COURTENAY, B.C. — Water buffalo cheese, salmon pepperoni and broccoli sprouts are just a few of the unusual items produced in Vancouver Island’s Comox Valley.
The willingness to take a leap of faith on such ventures says a lot about the people who live here: from the dairy farmers who don’t want to milk cows anymore to those seeking to reduce their reliance on imports.
Gary Rolston, a professional agrologist with From the Ground Up, said fertilizer and feed cost 15 to 20 percent more on the island than on the mainland, which has led to an increase in locally produced grass fed beef.
Vancouver Island produces less than five percent of the beef it eats.
Rolston said many of the early dairy farmers came from Europe and had to find alternatives to chemical fertilizers and learn how to grow high protein feed.
“We can grow forage like nowhere else in the country,” said Rolston, noting that up to six cuts of silage are possible with irrigation.
He said beef production makes no sense on paper, except for farmers who own their land and develop grazing systems. Creating a uniform product is also key in grass fed beef, something area producers are now working on.
The development of the Comox Valley as a food destination was en-hanced through the promotional work of groups such as Comox Valley Economic Development.
“That further strengthened opportunities for local producers,” he said.
The valley, which offers products as varied as fresh vegetables, whiskey and shellfish, may also benefit from water shortages in California. One U.S. company is clearing large tracts of land near Comox, Parksville and Duncan for future horticultural production.
Rolston said intensive agriculture makes better sense for the smaller sized island farms.
“That’s the way we should be going here,” he said. “We’re not a commodity producing area,” he said. “Intensify what is in production as opposed to bringing more land in.”
Rolston said Carmen and Glenn Wakeling’s Eatmore Sprouts is a great success story and a major contributor to the industry.
Carmen Wakeling said she is keen to support local agriculture and greater food security on the island, whose food supply could be compromised by ferry shutdowns.
“I really want to see local producers thrive and survive,” she said.
Eatmore grew from a tiny facility in their backyard in Oyster River, B.C., with two employees to the Courtenay plant and greenhouses that today employ 45 local people. It grows 3,600 kilograms of alfalfa, bean, broccoli and peas sprouts a week for customers across the West.
Wakeling said the business developed from a desire to feed people good healthy food and make the island more self-sustaining. They have received strong support from markets for organic, fresh, raw and vegan food, she added.
“You can do anything you put your mind to but not without people buying your products,” said Wakeling.
She sells to Locals, a popular Courtenay restaurant that has shown what’s possible using in-season, locally available food.
Wakeling said island horticulture is challenged by the weather and freight costs in addition to cheap labour and subsidies in the much larger California horticulture industry.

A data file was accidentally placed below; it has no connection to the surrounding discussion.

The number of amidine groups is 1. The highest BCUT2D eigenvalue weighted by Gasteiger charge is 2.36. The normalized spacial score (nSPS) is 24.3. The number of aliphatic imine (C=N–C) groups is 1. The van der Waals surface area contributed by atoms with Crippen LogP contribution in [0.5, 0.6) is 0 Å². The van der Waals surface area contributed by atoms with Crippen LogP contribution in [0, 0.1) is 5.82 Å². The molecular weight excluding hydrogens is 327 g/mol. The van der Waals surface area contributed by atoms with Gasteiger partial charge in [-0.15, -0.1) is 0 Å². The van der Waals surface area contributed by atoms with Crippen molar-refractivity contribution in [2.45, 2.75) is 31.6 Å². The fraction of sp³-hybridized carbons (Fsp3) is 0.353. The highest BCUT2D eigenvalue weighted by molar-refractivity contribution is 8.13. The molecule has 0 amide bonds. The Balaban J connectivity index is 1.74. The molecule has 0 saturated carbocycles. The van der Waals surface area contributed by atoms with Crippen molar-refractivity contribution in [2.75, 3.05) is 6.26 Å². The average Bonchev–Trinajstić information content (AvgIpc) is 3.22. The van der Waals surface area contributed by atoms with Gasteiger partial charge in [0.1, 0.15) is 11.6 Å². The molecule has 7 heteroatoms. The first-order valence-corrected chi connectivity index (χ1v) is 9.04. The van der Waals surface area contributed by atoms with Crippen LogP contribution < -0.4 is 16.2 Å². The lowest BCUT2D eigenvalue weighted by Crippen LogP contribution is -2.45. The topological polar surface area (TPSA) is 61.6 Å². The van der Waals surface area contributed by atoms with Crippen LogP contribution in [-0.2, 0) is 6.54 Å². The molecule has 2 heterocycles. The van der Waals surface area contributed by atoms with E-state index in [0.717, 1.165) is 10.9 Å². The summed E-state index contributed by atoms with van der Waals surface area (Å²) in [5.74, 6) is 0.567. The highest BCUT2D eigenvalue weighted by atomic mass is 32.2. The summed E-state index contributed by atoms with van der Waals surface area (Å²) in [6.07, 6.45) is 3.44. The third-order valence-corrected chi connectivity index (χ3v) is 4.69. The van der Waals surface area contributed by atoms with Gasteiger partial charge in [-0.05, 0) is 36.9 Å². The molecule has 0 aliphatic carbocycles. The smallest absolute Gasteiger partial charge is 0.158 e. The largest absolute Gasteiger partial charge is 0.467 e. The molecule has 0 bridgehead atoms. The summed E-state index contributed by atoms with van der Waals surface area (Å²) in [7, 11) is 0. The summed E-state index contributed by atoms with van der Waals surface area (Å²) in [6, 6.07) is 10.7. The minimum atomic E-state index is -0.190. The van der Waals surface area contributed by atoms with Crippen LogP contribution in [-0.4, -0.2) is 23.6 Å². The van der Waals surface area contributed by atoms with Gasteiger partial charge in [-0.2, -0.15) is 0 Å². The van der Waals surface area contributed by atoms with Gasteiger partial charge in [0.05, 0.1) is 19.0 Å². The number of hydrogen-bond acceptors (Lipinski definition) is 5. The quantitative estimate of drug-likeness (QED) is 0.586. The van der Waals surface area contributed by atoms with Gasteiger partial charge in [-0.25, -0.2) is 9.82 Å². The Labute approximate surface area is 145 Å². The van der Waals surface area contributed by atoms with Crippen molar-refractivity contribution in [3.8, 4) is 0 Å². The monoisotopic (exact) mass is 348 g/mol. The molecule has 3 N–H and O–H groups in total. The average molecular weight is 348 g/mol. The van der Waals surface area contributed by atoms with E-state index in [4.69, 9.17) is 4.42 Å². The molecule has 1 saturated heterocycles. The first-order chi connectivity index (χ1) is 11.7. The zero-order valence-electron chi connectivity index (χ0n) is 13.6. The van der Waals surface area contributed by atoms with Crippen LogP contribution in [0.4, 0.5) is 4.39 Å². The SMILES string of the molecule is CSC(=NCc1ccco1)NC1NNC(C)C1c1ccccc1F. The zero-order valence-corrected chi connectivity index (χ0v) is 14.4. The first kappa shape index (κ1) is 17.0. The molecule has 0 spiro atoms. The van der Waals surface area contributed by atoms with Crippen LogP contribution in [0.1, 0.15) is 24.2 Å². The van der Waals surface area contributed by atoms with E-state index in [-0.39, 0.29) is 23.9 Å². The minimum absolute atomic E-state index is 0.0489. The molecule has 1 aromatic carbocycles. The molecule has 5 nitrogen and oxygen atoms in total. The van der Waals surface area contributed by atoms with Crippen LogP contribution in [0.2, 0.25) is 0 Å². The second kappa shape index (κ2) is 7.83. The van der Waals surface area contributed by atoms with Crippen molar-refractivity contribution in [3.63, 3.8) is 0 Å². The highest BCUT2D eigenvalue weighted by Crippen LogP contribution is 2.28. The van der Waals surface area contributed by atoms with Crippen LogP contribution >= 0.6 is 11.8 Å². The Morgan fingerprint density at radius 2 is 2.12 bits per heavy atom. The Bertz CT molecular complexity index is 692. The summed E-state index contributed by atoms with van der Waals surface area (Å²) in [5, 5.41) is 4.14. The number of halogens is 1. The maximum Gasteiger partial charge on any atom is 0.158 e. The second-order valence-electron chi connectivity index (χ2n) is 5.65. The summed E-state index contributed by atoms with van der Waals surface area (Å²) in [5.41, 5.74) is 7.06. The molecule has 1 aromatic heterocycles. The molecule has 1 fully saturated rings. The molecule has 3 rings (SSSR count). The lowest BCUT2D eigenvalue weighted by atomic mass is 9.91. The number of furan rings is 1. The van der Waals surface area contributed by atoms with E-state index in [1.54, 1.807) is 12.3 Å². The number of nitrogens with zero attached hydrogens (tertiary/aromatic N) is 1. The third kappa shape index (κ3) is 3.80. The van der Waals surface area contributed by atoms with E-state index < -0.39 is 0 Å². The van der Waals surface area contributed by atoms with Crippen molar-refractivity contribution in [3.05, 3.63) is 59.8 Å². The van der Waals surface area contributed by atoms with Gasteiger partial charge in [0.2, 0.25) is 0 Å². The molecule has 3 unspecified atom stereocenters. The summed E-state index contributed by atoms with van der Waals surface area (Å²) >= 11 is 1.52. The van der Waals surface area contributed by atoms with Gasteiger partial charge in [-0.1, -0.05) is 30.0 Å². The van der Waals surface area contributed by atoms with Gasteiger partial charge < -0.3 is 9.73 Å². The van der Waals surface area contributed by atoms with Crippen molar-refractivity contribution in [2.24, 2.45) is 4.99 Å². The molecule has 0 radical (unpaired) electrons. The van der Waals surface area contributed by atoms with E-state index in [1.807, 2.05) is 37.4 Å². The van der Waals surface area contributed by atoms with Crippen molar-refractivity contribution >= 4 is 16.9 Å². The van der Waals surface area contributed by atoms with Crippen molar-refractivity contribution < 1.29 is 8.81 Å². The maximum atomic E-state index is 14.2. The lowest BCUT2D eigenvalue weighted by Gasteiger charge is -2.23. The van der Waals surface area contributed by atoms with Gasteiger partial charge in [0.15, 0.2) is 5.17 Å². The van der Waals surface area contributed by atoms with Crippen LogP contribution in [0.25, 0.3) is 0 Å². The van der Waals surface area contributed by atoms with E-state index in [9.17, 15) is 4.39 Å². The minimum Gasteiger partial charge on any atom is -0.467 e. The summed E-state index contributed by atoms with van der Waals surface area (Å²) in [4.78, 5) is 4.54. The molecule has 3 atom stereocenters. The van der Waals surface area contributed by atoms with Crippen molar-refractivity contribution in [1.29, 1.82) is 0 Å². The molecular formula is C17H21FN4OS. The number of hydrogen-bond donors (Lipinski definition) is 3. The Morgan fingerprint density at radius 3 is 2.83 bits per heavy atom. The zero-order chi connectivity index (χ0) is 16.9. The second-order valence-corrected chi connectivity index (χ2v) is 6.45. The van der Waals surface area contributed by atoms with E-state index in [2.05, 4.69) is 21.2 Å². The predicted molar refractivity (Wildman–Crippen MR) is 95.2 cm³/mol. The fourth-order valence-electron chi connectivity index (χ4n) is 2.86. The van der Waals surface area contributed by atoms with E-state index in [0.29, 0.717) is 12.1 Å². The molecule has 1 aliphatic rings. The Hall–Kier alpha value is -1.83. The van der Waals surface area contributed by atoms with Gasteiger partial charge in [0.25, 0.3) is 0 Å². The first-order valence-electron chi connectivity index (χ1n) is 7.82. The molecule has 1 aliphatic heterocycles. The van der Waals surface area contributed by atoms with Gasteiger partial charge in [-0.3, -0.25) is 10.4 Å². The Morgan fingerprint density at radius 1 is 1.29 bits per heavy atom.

She said consumers became spoiled by having produce available year round on grocery store shelves.
“We have stepped back from eating what’s available in season,” she said.
“We were not supporting local farmers and they went away.”
She said only 30 percent of the land that could be used to grow food in the Comox Valley is currently being used.
“There is potential to grow more food, and if there’s potential, we need to figure out how to do it,” she said.
Sandra, Val and Gerry McClintock are turning water buffalo milk into cheese, yogurt and eventually gelato as part of their agrifood business plan.
The Comox Valley producers believe the creation of a producer association will help them find and supply markets.
Mozarella made from water buffalo milk is among the many cheeses that Doug Smith has created at the Natural Pastures Cheese Company in Courtenay.
“You have to educate people about what it is, how to eat it,” said Smith, who can be found doing just that at the Comox Valley Farmers’ Market each week.
He made the switch from a family dairy operation on Vancouver Island, where dairy numbers have dropped to 40 today from 140 in the 1980s.
The business’s cheese sales have steadily grown, and Smith is currently studying how to deal with the influx of more subsidized cheese from Europe.
“We will have to be able to compete with it. Cheese consumption won’t go up,” he said.
Smith hopes the local advantage is his ace. He sells 60 percent of Natural Pastures cheese on Vancouver Island.
“Some won’t buy on price alone,” he said.
Rolston advised would-be entrepreneurs to do their research, develop business plans and talk to locals before embarking on a new enterprise.
“There is a critical mass of expertise that allows these people to get in without making big mistakes,” said Rolston.
The hardpan layer under the soil in the valley makes soil too wet in the winter and too dry in the summer, but an investment in drainage tiles could increase the productivity of the land, he said.
Producers should also check out soils and microclimates, such as the 1,650 millimetres of rain seen in Cumberland compared to the 1,000 mm around Comox, and the frost prone areas near Mount Washington, which hamper the growing season.
“The closer you get to the ocean, the better the soils will be and the climate and access to water,” he said.
Rolston cited an increase in wineries but noted that less than 10 percent of the land in the Comox Valley is suited to grape production. Some, such as Coastal Black Estate Winery, are finding success with fruit wines made from Canada’s largest cultivated blackberry acreage.